NYC officials say they want students of all backgrounds to have access to the highest-level opportunities the city offers in public education.
But the most recent mistake in the Gifted & Talented admissions process shows their efforts are lacking.
This year for the first time, about 115,000 G&T handbooks were translated into nine languages. They included information about the process and a practice test that families and pre-kindergarten programs could give to young children. The move to translate the handbooks was overdue and crucial to encouraging a diversity of students to take the test, which they have to apply for by next week.
There's just one problem: The answer key for the practice questions provided the wrong answers. That meant that teachers, parents, counselors and others can't prepare the 4-year-old students properly.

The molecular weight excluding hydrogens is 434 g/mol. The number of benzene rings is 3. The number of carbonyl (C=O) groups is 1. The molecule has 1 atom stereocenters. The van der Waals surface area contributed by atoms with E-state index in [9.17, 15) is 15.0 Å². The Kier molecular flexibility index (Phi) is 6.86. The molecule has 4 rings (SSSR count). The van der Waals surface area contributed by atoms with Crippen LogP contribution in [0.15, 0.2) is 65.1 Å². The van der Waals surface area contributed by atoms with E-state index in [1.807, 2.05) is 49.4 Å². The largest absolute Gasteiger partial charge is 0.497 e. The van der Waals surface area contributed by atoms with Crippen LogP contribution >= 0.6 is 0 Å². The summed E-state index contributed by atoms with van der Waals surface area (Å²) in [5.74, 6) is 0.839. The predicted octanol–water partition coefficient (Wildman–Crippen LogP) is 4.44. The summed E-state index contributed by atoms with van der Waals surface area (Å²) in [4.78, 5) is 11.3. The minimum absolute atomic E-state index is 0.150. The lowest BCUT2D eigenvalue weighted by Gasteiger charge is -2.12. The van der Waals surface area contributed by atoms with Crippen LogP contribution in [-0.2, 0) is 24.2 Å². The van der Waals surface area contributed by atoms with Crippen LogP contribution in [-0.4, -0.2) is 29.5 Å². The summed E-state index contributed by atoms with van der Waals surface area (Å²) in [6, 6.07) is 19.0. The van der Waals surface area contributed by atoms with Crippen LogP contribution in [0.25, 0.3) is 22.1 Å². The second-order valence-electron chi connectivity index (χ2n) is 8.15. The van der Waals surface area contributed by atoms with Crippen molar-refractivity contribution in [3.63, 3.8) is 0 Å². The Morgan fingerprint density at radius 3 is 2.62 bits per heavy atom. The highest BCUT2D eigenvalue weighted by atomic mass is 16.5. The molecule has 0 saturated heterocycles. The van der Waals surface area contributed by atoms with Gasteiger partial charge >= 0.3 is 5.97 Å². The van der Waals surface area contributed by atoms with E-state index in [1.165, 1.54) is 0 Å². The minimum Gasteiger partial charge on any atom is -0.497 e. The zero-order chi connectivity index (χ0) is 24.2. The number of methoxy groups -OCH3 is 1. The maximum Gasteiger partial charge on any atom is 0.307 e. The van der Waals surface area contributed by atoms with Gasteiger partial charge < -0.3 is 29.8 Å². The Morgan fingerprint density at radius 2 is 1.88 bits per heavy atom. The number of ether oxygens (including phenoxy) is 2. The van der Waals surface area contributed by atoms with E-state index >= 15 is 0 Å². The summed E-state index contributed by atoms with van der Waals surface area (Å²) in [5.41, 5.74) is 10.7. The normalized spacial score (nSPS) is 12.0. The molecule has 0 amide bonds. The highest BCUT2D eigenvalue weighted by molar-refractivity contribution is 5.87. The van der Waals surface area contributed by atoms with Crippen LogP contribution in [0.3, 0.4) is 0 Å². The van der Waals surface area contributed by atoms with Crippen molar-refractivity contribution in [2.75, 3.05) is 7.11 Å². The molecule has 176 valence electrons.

The handbooks' English-language versions were correct. Apparently, the blame for the other versions goes to the Department of Education, but the problem wasn't with those providing the translations, officials said. It was a bureaucratic error that no one checked -- or double checked.
For a city commmitted to resolving inequities, this is a huge, unacceptable error -- not only in terms of the actual problem, but also in terms of whom it impacted. Clearly, getting translated handbooks out so officials could tout their existence was a priority. Getting them right was not.
Officials are scrambling to send out corrected handbooks to those who registered for the test. But more attention must be paid. The translation department needs a larger role and more funding. Their involvement here might have avoided this problem. Beyond that, those in charge of testing materials must stop making preventable mistakes.
The deadline for applying to take the test is Nov. 9. Families with children in pre-K through second grade should sign up now. Register at your child's school, through a family welcome center, or at schools.nyc.gov/giftedandtalented. Let the city know there is demand in every district for these programs. Then the DOE will start getting it right.